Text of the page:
“My other warning is this. Make sure you specify in the comments section of the application that you are filing a restricted application – just for spousal benefits and that you plan to wait to file for your own retirement benefit. If the staffer you deal with mistakenly files you for both your spousal and retirement benefit, your retirement benefit will start immediately and you’ll get a zero excess spousal benefit given you earned much more than Suzy.

This will reduce, not increase, your lifetime benefits. Our software will indicate the payment you receive. If it’s bigger than what the program says, they screwed up. The Social Security staff are well meaning, but they are overworked, underpaid and undertrained. This, by the way, is due to Congress not properly funding the program. In any case, the staff routinely get things wrong. And their mistake can become your mistake. If you don’t write precisely what you’ve told them to do in the comments section, you’ll have no way to appeal their mistake.”

After dinner, I wrote this column realizing that there are as many as 13 million Darrens and Suzys out there who may be leaving lots of free money on the table. This includes those who are grandfathered and have filed within the year for their retirement benefit. They still have the option of filing an application to withdraw their retirement benefit and repay all the benefits they’ve received. Once the retirement benefit application is withdrawn, one can file just for a spousal benefit.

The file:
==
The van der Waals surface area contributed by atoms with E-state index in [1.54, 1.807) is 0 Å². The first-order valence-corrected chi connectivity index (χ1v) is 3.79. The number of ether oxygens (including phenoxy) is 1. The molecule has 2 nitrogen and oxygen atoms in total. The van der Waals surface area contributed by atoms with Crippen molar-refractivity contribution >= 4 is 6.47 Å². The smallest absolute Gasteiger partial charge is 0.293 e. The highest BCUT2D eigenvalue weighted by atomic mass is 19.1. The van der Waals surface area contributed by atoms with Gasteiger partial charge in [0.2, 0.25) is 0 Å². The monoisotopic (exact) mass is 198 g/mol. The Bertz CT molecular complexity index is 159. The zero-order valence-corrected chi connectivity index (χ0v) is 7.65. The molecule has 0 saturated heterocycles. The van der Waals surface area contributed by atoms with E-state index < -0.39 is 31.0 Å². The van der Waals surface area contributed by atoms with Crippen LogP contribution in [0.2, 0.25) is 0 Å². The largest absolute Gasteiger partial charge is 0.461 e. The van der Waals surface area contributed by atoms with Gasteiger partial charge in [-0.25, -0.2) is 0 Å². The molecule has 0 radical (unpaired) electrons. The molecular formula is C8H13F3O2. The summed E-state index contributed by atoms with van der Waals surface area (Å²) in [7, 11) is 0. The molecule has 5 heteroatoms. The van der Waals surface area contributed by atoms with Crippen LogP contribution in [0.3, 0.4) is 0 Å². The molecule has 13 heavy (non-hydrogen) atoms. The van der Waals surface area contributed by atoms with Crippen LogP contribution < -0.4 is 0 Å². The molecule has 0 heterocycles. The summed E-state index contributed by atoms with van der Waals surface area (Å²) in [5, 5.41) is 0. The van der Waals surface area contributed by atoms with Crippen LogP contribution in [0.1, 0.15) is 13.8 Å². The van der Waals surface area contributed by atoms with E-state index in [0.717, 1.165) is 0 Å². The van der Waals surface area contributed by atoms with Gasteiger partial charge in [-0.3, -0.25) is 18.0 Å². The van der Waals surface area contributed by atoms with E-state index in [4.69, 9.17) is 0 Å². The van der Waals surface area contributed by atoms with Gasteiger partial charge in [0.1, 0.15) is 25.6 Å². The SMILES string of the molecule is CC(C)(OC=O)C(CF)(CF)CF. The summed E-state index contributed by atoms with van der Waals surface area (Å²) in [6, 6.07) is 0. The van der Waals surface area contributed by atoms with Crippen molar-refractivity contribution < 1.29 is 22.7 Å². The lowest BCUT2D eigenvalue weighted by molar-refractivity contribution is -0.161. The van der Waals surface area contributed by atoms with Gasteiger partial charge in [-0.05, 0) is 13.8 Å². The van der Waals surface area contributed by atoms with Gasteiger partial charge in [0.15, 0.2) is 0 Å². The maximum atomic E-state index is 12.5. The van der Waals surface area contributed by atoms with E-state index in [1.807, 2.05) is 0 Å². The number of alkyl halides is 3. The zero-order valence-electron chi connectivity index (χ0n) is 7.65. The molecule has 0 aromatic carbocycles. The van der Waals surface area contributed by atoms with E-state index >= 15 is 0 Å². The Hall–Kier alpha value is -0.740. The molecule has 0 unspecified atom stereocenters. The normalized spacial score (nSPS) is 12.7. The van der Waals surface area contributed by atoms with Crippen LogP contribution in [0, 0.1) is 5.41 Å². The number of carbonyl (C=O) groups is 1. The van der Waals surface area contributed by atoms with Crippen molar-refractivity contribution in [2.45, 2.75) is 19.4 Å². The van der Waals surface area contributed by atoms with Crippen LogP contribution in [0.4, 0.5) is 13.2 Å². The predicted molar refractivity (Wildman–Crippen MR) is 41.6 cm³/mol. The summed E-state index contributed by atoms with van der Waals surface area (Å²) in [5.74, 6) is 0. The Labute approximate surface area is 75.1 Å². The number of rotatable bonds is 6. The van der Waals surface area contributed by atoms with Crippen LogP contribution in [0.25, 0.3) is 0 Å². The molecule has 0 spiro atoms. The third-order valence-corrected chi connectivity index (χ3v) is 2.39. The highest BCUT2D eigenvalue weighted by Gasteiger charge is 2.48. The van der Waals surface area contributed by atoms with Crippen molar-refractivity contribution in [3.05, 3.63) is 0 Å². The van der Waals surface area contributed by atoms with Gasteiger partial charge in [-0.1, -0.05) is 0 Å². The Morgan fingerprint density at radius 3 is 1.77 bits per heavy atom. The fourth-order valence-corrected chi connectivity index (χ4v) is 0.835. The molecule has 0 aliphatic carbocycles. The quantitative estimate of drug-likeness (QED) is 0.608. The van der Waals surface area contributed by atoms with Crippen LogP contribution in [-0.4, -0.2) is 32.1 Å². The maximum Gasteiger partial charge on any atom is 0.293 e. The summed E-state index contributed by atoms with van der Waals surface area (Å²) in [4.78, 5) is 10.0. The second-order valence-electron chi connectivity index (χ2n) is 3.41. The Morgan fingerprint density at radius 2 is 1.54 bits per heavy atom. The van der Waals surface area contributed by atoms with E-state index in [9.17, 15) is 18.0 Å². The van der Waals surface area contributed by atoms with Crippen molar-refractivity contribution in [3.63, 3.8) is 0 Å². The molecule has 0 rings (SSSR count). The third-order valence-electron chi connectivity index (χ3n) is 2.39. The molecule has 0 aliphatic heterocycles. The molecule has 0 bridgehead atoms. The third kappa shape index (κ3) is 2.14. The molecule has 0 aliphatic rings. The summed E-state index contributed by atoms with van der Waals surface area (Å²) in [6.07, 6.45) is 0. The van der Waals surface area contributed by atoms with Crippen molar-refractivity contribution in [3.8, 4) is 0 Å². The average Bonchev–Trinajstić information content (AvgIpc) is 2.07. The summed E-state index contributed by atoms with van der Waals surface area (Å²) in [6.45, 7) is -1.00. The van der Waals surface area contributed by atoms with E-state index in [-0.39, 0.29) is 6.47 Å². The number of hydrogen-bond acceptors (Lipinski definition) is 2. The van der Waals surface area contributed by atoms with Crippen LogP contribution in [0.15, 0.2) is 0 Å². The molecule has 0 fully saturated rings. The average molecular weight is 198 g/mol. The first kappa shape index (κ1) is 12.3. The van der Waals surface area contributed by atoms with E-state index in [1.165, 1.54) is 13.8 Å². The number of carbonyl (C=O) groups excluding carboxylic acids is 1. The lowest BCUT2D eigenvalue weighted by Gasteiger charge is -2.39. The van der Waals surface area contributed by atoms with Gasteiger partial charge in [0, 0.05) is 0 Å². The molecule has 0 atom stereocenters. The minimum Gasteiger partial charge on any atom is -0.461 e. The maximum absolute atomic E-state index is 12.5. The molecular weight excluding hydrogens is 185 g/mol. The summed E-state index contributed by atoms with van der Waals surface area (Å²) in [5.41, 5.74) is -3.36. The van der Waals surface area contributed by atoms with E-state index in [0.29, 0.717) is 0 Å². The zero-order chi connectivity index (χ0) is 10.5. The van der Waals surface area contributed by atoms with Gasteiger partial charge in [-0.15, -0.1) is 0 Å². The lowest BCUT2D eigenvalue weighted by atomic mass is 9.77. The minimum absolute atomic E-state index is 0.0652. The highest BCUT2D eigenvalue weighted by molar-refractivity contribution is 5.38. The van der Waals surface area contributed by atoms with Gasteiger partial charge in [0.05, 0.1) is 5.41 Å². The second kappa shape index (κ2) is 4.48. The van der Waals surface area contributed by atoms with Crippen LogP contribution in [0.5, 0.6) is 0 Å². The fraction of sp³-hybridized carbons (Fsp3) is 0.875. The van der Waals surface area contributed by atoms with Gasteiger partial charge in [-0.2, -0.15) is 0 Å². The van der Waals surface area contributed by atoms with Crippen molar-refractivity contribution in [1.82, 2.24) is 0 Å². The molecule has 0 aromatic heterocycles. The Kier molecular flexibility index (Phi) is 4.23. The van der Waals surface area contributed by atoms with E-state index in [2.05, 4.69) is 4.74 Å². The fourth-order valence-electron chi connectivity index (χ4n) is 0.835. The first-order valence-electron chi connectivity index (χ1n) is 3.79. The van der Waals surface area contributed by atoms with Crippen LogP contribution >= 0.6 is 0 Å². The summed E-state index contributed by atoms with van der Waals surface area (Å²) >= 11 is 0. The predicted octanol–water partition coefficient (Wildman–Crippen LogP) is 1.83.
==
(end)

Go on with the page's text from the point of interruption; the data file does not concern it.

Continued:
I’ve written extensively in the past about free spousal benefits and the many other ways people can maximize their lifetime Social Security benefits. I’ve done so in my co-authored, best seller, Get What’s Yours – the Revised Secrets to Maxing Out Your Social Security and in my Forbes blog, Ask Larry. These are additional resources for figuring out what you, your friends, and your colleagues should do to max out their lifetime benefits.

11 Proven Ways to Boost Your Retirement Income

My Comments: Personally, I’m completely invested in #4, #6, #8, and #9. I’m working hard on #1 and #10. What you choose is entirely up to you.

Boosting your retirement income is not about accumulating more stuff. It’s about enjoying life, completing your bucket list of things to do, and having money to pay your bills. Remember, you’ll have your GO-GO years, your SLOW-GO years and your NO-GO years. All require money.

by Selena Maranjian | Apr 8, 2018

Many Americans feel they’re on shaky financial ground these days. Fully 39% said that they feel not too confident or not at all confident that they’ll have enough money with which to live comfortably in retirement, according to the 2017 Retirement Confidence Survey.

How much money will you need for retirement? The answer will be different for different people, and many of us will not amass our needed amount. Fortunately, we can boost our odds of having a happy retirement by taking some steps. Here are 11 strategies you might employ now or later to increase your retirement income.

1. Get rid of debt